Tully is a very real, heavy film that, with some unique humour, creates a unique experience. We first meet the heavily pregnant mother Marlo, an almost unrecognisable Charlize Theron, as she is quite literally brushing her son’s arms and legs. It serves as an oddly amusing introduction until we learn why she does this. Tully can certainly be a rough film that occasionally lightens the tone by peppering dry, dark humour in appropriate places, though said humour may not be for everyone. Much of it comes from Marlo’s frustration with her situation and the behaviour of her husband.
The obvious themes present are pregnancy while dealing with a semi-arsehole of a husband who seems oblivious to her tireless effort, the mental toll this takes on a mother who is essentially raising a newborn child by herself while already having a problematic young child and an older eight year old girl. It is evident early on that her life isn’t easy and it almost feels as if she resents being pregnant, that she harbours a secret hatred towards her extremely problematic son, who obviously borders on the ADD/autism spectrum, though in a fresh piece of design this is never addressed in full, allowing us to fill in the gaps about his being ‘quirky’, as the school principal likes to put it.
However, the the development of his character is fractured and subsequently he never becomes more than a problem-child, almost a plot device to raise the desperation of Marlo’s situation. Despite his involvement in the first half of the film, we don’t see or hear much about hear much about him after the baby is born, if at all, his personality never quite arriving at its destination. His sister is also underdeveloped, even more so. But this doesn’t hurt the power of the film.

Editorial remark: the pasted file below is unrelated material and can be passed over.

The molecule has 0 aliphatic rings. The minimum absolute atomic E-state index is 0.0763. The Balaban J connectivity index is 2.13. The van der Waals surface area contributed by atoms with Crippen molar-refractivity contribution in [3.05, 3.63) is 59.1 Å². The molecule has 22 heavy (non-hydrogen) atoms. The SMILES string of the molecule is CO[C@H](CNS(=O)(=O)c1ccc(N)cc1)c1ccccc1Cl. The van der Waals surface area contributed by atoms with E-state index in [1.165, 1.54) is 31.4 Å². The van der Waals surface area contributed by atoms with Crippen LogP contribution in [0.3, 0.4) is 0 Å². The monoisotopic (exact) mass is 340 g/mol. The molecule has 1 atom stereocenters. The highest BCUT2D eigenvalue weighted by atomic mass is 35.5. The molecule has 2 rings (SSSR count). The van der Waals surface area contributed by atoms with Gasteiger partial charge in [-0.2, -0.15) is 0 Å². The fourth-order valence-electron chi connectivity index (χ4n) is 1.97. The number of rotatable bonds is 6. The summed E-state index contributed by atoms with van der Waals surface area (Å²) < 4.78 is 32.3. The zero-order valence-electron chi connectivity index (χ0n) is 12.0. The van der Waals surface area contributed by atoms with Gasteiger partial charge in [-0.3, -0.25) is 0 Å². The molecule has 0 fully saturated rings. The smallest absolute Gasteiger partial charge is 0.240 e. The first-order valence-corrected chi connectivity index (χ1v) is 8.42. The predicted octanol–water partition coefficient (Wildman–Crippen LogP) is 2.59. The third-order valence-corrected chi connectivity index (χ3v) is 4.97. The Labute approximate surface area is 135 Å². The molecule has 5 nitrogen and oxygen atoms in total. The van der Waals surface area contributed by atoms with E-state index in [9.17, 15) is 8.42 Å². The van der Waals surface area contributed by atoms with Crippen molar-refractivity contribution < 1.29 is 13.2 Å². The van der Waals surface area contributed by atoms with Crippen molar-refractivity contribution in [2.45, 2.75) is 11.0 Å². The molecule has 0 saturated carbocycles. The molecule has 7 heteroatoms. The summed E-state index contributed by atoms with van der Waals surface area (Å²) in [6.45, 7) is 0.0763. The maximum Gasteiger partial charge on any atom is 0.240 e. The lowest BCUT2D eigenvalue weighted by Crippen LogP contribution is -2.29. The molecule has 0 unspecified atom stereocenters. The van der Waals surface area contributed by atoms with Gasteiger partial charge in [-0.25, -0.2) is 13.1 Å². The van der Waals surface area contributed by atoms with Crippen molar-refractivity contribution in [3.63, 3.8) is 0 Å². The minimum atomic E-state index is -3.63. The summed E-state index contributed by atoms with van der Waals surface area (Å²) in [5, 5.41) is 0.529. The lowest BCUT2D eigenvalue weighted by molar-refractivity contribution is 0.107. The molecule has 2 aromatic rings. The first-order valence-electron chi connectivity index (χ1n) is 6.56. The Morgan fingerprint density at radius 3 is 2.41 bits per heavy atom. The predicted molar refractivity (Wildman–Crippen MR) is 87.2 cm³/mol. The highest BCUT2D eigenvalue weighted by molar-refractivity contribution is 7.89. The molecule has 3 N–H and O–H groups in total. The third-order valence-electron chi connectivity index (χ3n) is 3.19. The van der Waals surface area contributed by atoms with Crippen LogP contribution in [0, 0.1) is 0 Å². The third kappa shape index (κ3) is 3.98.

Once Marlo has given born, it is again amusing how ignorant her husband is, despite good intentions, as he works on his job that can’t be explained without confusion as we find out early during a dinner conversation between Marlo, her husband, her brother, and his partner. The difference between their lives is another dark, amusing part of the film.
Ron Livingston as the husband, who is always great in subtle comedic scenarios like this, certainly doesn’t fail on this front, even playing Xbox at night, complete with a headset and microphone, bringing them out as soon as Marlo turns to go to sleep. As if he is a 40-something year-old child. Such types are certainly not without prevalence in this world we live in, and it is this broad personality trait that blinds him from the struggles his wife is going through.
Finally, as the newborn comes and Marlo becomes increasingly exhausted, she succumbs to her rich brother’s suggestions of a night nanny. They are like ninjas, he explains. Each night the titular Tully arrives, just in time to give Mummy a rest for the night, and is gone before either of the couple wake up, often raising to a clean house; a rarity in her chaotic world.
Marlo and Tully gradually develop a friendship after Marlo was initially wary of Tully and her young age, while also worrying about the fact that a stranger would be bonding with her newborn daughter. Unsurprisingly, her husband barely gets to know Tully as he focuses on his job and his Xbox, oblivious to the closer and personal relationship that develops between the two, who as they become closer, start to converse about uncomfortable matters that Tully eases out of Marlo to the point where she seems comfortable and without the rage that consumed her earlier.
It may be titled Tully, but this film is about Marlo and at first her desperation, and then the relief she experiences when Tully arrives. But this is also a very real film about pregnancy and the stress, the anguish, everything that must occur when having and then raising a child. While Tully helps her with her newborn, Marlo and her experience having a child while already having two children sheds much light on the experience of childbirth during an already chaotic life. There are a few scenes that one may want to unsee, but this the reality of having a child.
An excellent film, especially for a male. A learning experience indeed.
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